Like any addiction, there were identifiable causes for what precipitated the compulsion, but once it started, it became a self-reinforcing positive feedback loop (neurologically this involves the striatum and midbrain) that got out of control. From an outside perspective it can be difficult to understand “how things get to this point”, but when you’re in the grip of this type of behavior your brain is highlighting the target of your addiction so intensely you lose any sense of the past or future. As everyone remembers from classic discussions about time preference, this is delay discounting and creates an overpowering “now appeal” to the object of the compulsion.

Addiction isn’t a hijacking of the brain, it’s just the brain doing what it does best, which is learning shortcuts to desired goals.

So how do we fix it? First we need to acknowledge the one other little detail no one seems to mention: Most addictions subside by themselves without treatment. That’s right, even cocaine addicts tend to quit over the course of their lifetime at a rate of 99 %. The remission rates for benzodiazepines, opiates and other similar drugs exceed 95%, with most dependency ceasing by the patient’s early 30s. 

Obviously what we really want to accomplish here is altering that natural trajectory so that individuals struggling with addiction quit using sooner and don’t suffer lethal overdoses. The real crime is how much of your life is robbed by a transient phenomenon that strikes in the prime of your youth. Future discussion will center around approaches to resolve addictions early. While I think there is some efficacy in conventional models, the rates of success are not terribly inspiring. Moreover I think there is a sad tendency for the families and friends of addicts to hand the afflicted over to a bureaucratic “system” or process with an unreasonable expectation of instant improvement instead of behaving like a genuine community capable of caring for their own.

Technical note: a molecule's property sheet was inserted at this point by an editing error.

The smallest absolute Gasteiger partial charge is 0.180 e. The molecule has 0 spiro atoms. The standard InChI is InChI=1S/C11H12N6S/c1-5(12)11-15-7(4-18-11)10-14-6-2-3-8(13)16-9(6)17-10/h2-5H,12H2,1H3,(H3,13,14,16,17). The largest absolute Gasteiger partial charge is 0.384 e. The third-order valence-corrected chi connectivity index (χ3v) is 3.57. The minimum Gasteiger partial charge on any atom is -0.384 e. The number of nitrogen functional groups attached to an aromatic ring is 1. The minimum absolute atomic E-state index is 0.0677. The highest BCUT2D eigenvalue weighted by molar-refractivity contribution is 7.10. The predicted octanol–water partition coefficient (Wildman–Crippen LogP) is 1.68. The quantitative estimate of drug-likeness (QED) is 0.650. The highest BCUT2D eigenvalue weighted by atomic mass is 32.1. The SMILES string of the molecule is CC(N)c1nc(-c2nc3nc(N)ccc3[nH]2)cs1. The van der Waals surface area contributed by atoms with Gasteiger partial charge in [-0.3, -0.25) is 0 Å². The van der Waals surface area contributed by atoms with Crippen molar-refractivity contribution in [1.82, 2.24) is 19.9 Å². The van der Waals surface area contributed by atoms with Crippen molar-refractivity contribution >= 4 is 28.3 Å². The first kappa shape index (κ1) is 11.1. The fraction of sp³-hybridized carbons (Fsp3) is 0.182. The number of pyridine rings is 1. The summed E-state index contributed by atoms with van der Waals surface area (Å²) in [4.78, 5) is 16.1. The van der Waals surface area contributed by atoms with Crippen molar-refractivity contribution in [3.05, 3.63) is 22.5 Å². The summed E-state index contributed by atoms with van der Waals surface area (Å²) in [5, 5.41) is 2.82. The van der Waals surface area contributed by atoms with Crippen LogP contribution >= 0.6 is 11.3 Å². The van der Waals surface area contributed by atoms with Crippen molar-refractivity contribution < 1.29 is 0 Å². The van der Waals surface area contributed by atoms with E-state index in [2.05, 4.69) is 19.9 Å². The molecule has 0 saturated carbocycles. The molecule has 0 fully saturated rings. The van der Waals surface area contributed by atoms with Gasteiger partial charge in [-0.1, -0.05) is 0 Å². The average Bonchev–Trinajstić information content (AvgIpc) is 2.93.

If you wanna fix it, first you have to understand it, and then you have to commit to the hard work involved.

“And whosoever of them ate of the honey-sweet fruit of the lotus, had no longer any wish to bring back word or to return, but there they were fain to abide among the Lotus-eaters, feeding on the lotus, and forgetful of their homeward way. These men, therefore, I brought back perforce to the ships, weeping, and dragged them beneath the benches and bound them fast in the hollow ships; and I bade the rest of my trusty comrades to embark with speed on the swift ships, lest perchance anyone should eat of the lotus and forget his homeward way.” -Homer